Family Urgent Care
Schererville, Indiana : 219-440-7351
Chicago, Illinois (Free Parking): 312-787-9199

Online Checkin
What are vaccines & immunizations?

What are vaccines & immunizations?

 Friday, September 7, 2018 |  Views:161 |  Posted by: Family Urgent Care |  Reading Time: 3 Minutes |  Article Tags: 



A vaccine is a product administered to a patient to produce immunity from a disease. It contains dead or weakened organisms to produce a response in the immune system. Vaccines come in many forms and exist for a variety of diseases. In the fall months, we often think of receiving the flu shot. This would be one of the more popular vaccines.

Vaccinations are sometimes called immunizations. The difference between a vaccination and an immunization is that the immunization is the actual process that goes on in the immune system after a vaccination.


Vaccines protect from preventable diseases. Vaccines for children are especially important, as their immune systems are not as strong as those of adults. As a preventative health measure, various vaccines are strongly recommended for school and many different occupations. Vaccine charts, also called immunization charts, are schedules developed by health organizations that indicate when people should be vaccinated.



The influenza vaccine, better known as a flu shot, is a vaccination that protects against influenza.

Hepatitis B Vaccine

Hepatitis B is a type of hepatitis, a viral infection that causes inflammation of the liver. It is a serious illness that can cause lasting damage. Hepatitis B is caused by contact with infected bodily fluids. Symptoms include jaundice, nausea, vomiting, dark urine, and abdominal pain, but some people have no symptoms. Thankfully, you can protect yourself with the hepatitis B vaccine.

Tetanus Shots

Tetanus is a bacterial infection that produces toxins that affect the nervous system, causing severe muscle stiffness. Tetanus spores are commonly found in soil, manure, and dust. They enter the body through cuts, scratches, and wounds caused by nails or other sharp metal objects. Symptoms include muscle spasms or tightness in the neck, jaw (lockjaw), arms, legs, and abdomen, difficulty swallowing, high fever, sweating, heart palpitations, and high blood pressure.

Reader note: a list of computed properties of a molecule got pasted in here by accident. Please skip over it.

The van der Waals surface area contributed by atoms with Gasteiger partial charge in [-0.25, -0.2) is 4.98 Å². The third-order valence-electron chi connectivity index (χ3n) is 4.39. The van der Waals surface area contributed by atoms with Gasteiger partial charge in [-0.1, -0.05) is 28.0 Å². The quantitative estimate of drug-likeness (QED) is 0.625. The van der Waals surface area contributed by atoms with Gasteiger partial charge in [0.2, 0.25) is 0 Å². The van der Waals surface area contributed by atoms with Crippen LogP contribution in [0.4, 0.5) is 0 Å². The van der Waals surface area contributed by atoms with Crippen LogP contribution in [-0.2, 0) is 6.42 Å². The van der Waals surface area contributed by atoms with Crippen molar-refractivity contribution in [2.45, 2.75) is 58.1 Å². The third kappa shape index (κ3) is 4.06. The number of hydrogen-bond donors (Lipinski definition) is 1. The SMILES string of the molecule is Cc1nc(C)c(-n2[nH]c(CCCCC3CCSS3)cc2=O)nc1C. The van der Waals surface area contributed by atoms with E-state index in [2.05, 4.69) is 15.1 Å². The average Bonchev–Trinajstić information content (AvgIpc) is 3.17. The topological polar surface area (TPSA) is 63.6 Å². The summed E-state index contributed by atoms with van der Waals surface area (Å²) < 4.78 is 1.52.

The tetanus vaccine is typically given early in childhood, as part of the Tdap vaccine. Because the vaccine's protection decreases over time, adults should get a tetanus booster shot at least every ten years. If you suffer a cut or puncture wound, your healthcare provider may recommend a booster—especially if you don't remember when you had your last tetanus shot.

Tdap vaccine

The Tdap vaccine protects children age 7 and older from diphtheria, tetanus, and whooping cough.



Immunization is the process that happens in the human body when a vaccination is received. Immunization prepares your immune system to fight off the diseases included in the vaccine. Many people use the word immunization interchangeably with vaccination, but they aren't the same thing.


There are a wide variety of immunizations available for painful, dangerous, and life-threatening diseases. Immunizations reduce the incidence of preventable diseases. This preventive approach keeps healthcare costs down and allows healthcare resources to focus more attention on people in need of care. Most importantly, it saves lives. Healthcare professionals have created a series of immunization charts to show when people should be vaccinated.

Family Urgent Care